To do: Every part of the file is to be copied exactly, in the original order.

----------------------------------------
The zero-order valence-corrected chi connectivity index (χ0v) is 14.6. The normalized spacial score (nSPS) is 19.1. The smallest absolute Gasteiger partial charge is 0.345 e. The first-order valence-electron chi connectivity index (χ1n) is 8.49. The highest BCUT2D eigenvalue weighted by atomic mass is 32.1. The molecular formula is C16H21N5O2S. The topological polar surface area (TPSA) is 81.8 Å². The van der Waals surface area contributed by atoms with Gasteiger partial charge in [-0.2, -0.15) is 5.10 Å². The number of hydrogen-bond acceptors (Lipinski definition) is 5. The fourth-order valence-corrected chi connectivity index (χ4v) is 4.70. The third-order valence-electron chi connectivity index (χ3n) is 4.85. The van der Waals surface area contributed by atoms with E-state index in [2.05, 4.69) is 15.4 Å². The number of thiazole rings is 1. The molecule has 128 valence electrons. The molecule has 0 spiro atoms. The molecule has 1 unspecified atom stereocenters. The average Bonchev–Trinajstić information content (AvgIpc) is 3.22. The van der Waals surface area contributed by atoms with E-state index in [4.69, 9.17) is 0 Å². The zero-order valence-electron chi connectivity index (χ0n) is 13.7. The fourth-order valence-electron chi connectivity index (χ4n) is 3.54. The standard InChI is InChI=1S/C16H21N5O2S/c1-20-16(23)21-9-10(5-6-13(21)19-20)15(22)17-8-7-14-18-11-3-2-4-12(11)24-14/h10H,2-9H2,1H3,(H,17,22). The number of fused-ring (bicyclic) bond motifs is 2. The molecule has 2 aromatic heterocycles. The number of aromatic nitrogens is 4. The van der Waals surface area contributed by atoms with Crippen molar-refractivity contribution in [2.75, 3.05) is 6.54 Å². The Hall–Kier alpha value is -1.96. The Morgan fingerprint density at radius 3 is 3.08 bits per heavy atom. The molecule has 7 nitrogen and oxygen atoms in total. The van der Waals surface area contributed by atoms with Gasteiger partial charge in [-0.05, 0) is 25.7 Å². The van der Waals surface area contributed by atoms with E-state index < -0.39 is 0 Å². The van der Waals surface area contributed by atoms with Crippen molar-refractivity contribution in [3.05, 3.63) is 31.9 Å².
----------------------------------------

The zero-order valence-corrected chi connectivity index (χ0v) is 14.6. The normalized spacial score (nSPS) is 19.1. The smallest absolute Gasteiger partial charge is 0.345 e. The first-order valence-electron chi connectivity index (χ1n) is 8.49. The highest BCUT2D eigenvalue weighted by atomic mass is 32.1. The molecular formula is C16H21N5O2S. The topological polar surface area (TPSA) is 81.8 Å². The van der Waals surface area contributed by atoms with Gasteiger partial charge in [-0.2, -0.15) is 5.10 Å². The number of hydrogen-bond acceptors (Lipinski definition) is 5. The fourth-order valence-corrected chi connectivity index (χ4v) is 4.70. The third-order valence-electron chi connectivity index (χ3n) is 4.85. The van der Waals surface area contributed by atoms with E-state index in [2.05, 4.69) is 15.4 Å². The number of thiazole rings is 1. The molecule has 128 valence electrons. The molecule has 0 spiro atoms. The molecule has 1 unspecified atom stereocenters. The average Bonchev–Trinajstić information content (AvgIpc) is 3.22. The van der Waals surface area contributed by atoms with E-state index in [4.69, 9.17) is 0 Å². The zero-order valence-electron chi connectivity index (χ0n) is 13.7. The fourth-order valence-electron chi connectivity index (χ4n) is 3.54. The standard InChI is InChI=1S/C16H21N5O2S/c1-20-16(23)21-9-10(5-6-13(21)19-20)15(22)17-8-7-14-18-11-3-2-4-12(11)24-14/h10H,2-9H2,1H3,(H,17,22). The number of fused-ring (bicyclic) bond motifs is 2. The molecule has 2 aromatic heterocycles. The number of aromatic nitrogens is 4. The van der Waals surface area contributed by atoms with Crippen molar-refractivity contribution in [2.75, 3.05) is 6.54 Å². The Hall–Kier alpha value is -1.96. The Morgan fingerprint density at radius 3 is 3.08 bits per heavy atom. The molecule has 7 nitrogen and oxygen atoms in total. The van der Waals surface area contributed by atoms with Gasteiger partial charge in [-0.05, 0) is 25.7 Å². The van der Waals surface area contributed by atoms with E-state index < -0.39 is 0 Å². The van der Waals surface area contributed by atoms with Crippen molar-refractivity contribution in [3.05, 3.63) is 31.9 Å².